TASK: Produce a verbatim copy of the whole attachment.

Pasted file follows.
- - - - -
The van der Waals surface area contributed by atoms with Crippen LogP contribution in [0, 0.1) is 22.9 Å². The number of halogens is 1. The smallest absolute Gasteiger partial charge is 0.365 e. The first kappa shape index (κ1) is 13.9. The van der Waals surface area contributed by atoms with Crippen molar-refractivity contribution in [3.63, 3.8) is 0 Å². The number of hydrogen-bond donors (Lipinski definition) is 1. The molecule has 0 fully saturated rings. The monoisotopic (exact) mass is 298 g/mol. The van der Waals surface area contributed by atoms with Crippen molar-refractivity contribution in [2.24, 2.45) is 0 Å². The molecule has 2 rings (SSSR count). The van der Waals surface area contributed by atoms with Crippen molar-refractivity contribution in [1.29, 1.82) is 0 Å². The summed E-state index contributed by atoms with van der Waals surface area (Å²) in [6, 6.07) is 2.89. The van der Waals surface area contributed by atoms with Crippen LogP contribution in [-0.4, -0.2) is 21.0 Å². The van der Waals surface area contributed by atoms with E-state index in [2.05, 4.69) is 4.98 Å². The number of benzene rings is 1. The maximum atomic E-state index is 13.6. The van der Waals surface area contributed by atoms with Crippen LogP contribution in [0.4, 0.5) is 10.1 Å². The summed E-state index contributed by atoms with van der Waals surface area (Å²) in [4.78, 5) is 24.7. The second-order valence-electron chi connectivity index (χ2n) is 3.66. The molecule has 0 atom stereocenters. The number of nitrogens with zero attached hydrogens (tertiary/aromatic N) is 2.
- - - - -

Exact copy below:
The van der Waals surface area contributed by atoms with Crippen LogP contribution in [0, 0.1) is 22.9 Å². The number of halogens is 1. The smallest absolute Gasteiger partial charge is 0.365 e. The first kappa shape index (κ1) is 13.9. The van der Waals surface area contributed by atoms with Crippen molar-refractivity contribution in [3.63, 3.8) is 0 Å². The number of hydrogen-bond donors (Lipinski definition) is 1. The molecule has 0 fully saturated rings. The monoisotopic (exact) mass is 298 g/mol. The van der Waals surface area contributed by atoms with Crippen molar-refractivity contribution in [2.24, 2.45) is 0 Å². The molecule has 2 rings (SSSR count). The van der Waals surface area contributed by atoms with Crippen molar-refractivity contribution in [1.29, 1.82) is 0 Å². The summed E-state index contributed by atoms with van der Waals surface area (Å²) in [6, 6.07) is 2.89. The van der Waals surface area contributed by atoms with Crippen LogP contribution in [-0.4, -0.2) is 21.0 Å². The van der Waals surface area contributed by atoms with E-state index in [2.05, 4.69) is 4.98 Å². The number of benzene rings is 1. The maximum atomic E-state index is 13.6. The van der Waals surface area contributed by atoms with Crippen LogP contribution in [0.4, 0.5) is 10.1 Å². The summed E-state index contributed by atoms with van der Waals surface area (Å²) in [4.78, 5) is 24.7. The second-order valence-electron chi connectivity index (χ2n) is 3.66. The molecule has 0 atom stereocenters. The number of nitrogens with zero attached hydrogens (tertiary/aromatic N) is 2.